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UCF Knights less than likable

Self-proclaimed national champions still on their high horse

By Updated: October 10, 2018 7:18 PM CT

The UCF  Knights might have become America’s latest college football darlings (see State, Boise, and the Jan. 1, 2007 overtime victory against Oklahoma in the Fiesta Bowl.)

But turns out, the boys from Central Florida were badly miscast.

The formula for mass adoration is really quite simple: Knock down one of the big boys with a slingshot – or a direct-snap touchdown pass thrown by a receiver (Boise State’s weapon of choice) – and America will love you.

Sure, Boise State’s blue home field probably helped with branding. But you know what else helps? Not tooting your own horn in the national championship parade that you threw for yourself.

Most recently, UCF torpedoed the University of Memphis “white-out” promotion for this Saturday’s game at the Liberty Bowl by refusing to wear their black uniforms that they traditionally wear for home games in Orlando.

So, now Memphis is having a “blue-out” and UCF is clearly wearing the black hat, if not the black uniform.

UCF had an opportunity last season to endear the entirety of the American public to its football program but chose to go another way. The Knights – and isn’t the very name dripping with self-indulgence? – were not satisfied with a 13-0 season that ended with a 34-27 victory over Auburn in the Peach Bowl.

They had been left out of the College Football Playoff – of course, they were – and they decided to borrow from the good old days when national titles were like so much unclaimed freight left sitting on a dock.

Thus, the school proclaimed its team national champions. It provided players with national championship rings. Held that parade. Even the campus police department went outside the law by outfitting one of the cruisers with a special wrap that read “UCF National Champions.”

In fact, this conspiracy went to the highest levels in the state government, literally becoming political football when the Florida House passed a bill approving a UCF national champions license plate.

So, this is not some spunky little underdog that carries a No. 10 A.P. ranking and 5-0 record into Saturday’s game with the Tigers. This is a program on an 18-game winning streak, the last five victories coming under new head coach Josh Heupel, and feeling quite entitled about being the biggest bully on the American Athletic Conference block.

The quarterback, McKenzie Milton, is a dynamic dual threat and, for the record, not shy about claiming touchdowns left unscored. That seven-point win over Auburn in the Peach Bowl? When Milton was on a national radio program this fall, he said: “In all honesty, we didn’t play our best game. I thought we should have beat them by three touchdowns.”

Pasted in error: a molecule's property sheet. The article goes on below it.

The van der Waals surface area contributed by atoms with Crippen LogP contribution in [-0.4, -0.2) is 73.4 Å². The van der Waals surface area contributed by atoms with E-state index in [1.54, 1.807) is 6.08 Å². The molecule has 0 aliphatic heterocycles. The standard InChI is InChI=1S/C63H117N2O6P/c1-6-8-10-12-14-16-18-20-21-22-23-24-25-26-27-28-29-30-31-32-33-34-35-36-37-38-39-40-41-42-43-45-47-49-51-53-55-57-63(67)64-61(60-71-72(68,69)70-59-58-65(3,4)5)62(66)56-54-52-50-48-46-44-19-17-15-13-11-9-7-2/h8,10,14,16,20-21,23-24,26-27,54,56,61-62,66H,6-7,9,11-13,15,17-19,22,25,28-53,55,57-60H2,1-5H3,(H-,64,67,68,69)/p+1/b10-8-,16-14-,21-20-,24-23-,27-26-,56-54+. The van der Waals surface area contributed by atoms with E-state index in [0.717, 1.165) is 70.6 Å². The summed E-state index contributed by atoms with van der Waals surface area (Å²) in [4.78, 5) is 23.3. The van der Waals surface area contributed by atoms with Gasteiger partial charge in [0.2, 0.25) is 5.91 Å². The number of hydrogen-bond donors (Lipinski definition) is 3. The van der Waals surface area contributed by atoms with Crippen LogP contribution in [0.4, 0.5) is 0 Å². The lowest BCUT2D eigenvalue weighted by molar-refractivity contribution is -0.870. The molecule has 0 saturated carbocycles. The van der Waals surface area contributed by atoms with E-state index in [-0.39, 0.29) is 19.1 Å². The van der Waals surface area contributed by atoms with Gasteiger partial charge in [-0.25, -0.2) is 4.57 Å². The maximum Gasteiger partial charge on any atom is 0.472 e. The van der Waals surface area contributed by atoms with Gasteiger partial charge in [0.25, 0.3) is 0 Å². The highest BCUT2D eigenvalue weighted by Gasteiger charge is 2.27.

Sounds like another license plate: “UCF Peach Bowl Champions, the score could have been worse!”

Last season, UCF throttled the Tigers, 40-13, in Orlando on Sept. 30. When they met again in the shadow of Goofy and Mickey Mouse in the AAC title game, it took overtime for UCF to escape with a 62-55 victory.

Not that you’ll hear UCF players talking about what a great game that was. Nor will you hear them say Memphis-UCF is anything close to a rivalry. And to be fair, Memphis is on the wrong end of the series all-time with a 1-11 record.

But there is such a thing as respect for your opponent. You don’t sense much of that.

UCF defensive end Titus Davis says if the Tigers are looking at Saturday’s meeting as a “get-back game,” they should be.

Offensive lineman Wyatt Miller waved off rivalry talk, too, saying, “Nah, it’s just another game on the schedule. Our rivals are the people down south or whatever you want to call them.”

Nice. Diss this week’s opponent and get a shot in on the South Florida team you don’t play until Nov. 23.

So, while UCF may possibly go undefeated again only to be left out of the latest College Football Playoff, the Knights are never going to be confused with lovable underdogs.

And while we’re at it, let’s make this point clear: Even if they do win-out, they shouldn’t be in the national playoff. Not with a schedule lacking a strong Power 5 opponent; and no, Pittsburgh doesn’t count.

“I guess anybody has the prerogative to claim anything,” Alabama coach Nick Saban said when asked about UCF declaring itself national champions. “But self-proclaimed is not the same as earning it.”

At 4-2 and 1-2 in the conference, the Tigers do not have to worry about whether they will declare themselves champions.

But they can play spoiler. They can be the downpour that stops the next UCF parade from ever starting.

How good would that feel?

We give the last word to 300-pound Memphis defensive tackle Emmanuel Cooper: “Oh, it’d be lovely.”     



Topics

Memphis Tigers UCF college football
Don Wade

Don Wade

Don Wade has covered Memphis sports since 1998, voted on Baseball's Hall of Fame and the Heisman Trophy, and remains stunned his Kansas City Royals won a second World Series in his lifetime.


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